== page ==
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Recalling Pearl Harbor, 72 years later

Gene Erlandson of Worthington had been at Wheeler Air Base, about 20 miles from Pearl Harbor, when the Japanese Imperial Army struck on Dec. 7, 1941. (JULIE BUNTJER/DAILY GLOBE)

WORTHINGTON — Seventy-two years ago today, Eugene Erlandson was walking toward his barracks when Japanese fighter planes darkened the sky over the Hawaiian Islands, dropping bombs that wiped out an entire fleet of P-40 fighter planes at Wheeler Air Field, where he was stationed.

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It was the first round of attacks by the Japanese Imperial Army that Sunday morning. By the time the fighter planes left, four American battleships were sunk at U.S. Naval Base Pearl Harbor, another four were damaged and more than 2,400 Americans were dead.

At 94, Erlandson remembers the day’s events well. He hid behind palm trees and watched as the Japanese bombers flew overhead. Some were so close he could see the pilot steering the aircraft.

“I’d worked all night and was going back to the barracks to have a nap,” recalled Erlandson, who now resides with his wife, June, at The Meadows in Worthington. “We were the first attacked. They hit Wheeler first because of the P-40s — the fighter planes. They were lined up for inspection.”

The Japanese bombers wiped out all but a couple of the aircraft, which happened to be off base at the time.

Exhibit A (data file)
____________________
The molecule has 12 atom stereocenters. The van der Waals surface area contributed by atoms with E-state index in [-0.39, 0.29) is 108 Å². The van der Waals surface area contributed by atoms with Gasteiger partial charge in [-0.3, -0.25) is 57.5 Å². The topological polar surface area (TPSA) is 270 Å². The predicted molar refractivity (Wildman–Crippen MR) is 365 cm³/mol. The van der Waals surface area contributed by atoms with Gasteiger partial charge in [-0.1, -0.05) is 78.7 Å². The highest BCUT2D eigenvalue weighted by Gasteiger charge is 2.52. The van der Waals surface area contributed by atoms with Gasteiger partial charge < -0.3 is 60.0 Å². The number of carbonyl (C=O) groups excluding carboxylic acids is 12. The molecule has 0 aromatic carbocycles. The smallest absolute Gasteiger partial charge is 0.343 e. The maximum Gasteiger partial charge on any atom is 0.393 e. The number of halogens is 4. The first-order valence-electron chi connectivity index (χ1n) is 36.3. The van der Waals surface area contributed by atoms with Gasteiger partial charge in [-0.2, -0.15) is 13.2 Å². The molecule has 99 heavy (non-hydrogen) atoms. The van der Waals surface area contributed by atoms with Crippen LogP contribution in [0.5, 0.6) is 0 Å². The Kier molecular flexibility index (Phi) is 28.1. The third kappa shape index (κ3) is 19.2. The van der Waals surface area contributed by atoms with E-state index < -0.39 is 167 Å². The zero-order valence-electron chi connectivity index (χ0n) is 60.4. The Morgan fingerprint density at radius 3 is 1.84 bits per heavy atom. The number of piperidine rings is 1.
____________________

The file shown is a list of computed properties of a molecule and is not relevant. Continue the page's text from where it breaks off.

“They were the only two that made it back and got up,” Erlandson said. “I can remember when they came back. I was so glad to see them.”

When the Japanese attacked Pearl Harbor and Wheeler Field, Erlandson had only been on the Air Force Base for six days. He had no weapon, knew no one and had no idea where to go.

“I just ran in the opposite direction, I guess,” he said. “There wasn’t anything anybody could do too much with — you didn’t have firearms or anything.”

For weeks after the attack, the military feared a second invasion on the Hawaiian Islands. Erlandson recalled the nightly blackouts, during which lights were not allowed in the barracks or on vehicles. If people had to drive somewhere in the dark, they had to use small flashlights to guide their way.

Communications were also non-existent. Erlandson said it was more than a month before he could send a letter home to his parents’ rural Rushmore farm to let them know he was still alive.

“They didn’t pass information around like they do now,” he said, referring to email and text messaging.

With the Japanese attack on Pearl Harbor leading into World War II, the 18-month stint Erlandson anticipated when he enlisted in the U.S. Air Force turned into a 47-month tour of duty in Hawaii, and a total of 49 months serving his country.

The wannabe pilot

Growing up a farm kid between Rushmore and Adrian, Erlandson had dreams of flying through the air instead of plowing through the fields.

He graduated from then-Worthington Junior College after being part of the first class of students to take flying lessons. There were 10 students in all — nine men and one woman.

“That was in 1940,” Erlandson shared. “I was trying to get in (the Air Force) as a flyer, but it was a good thing I didn’t.”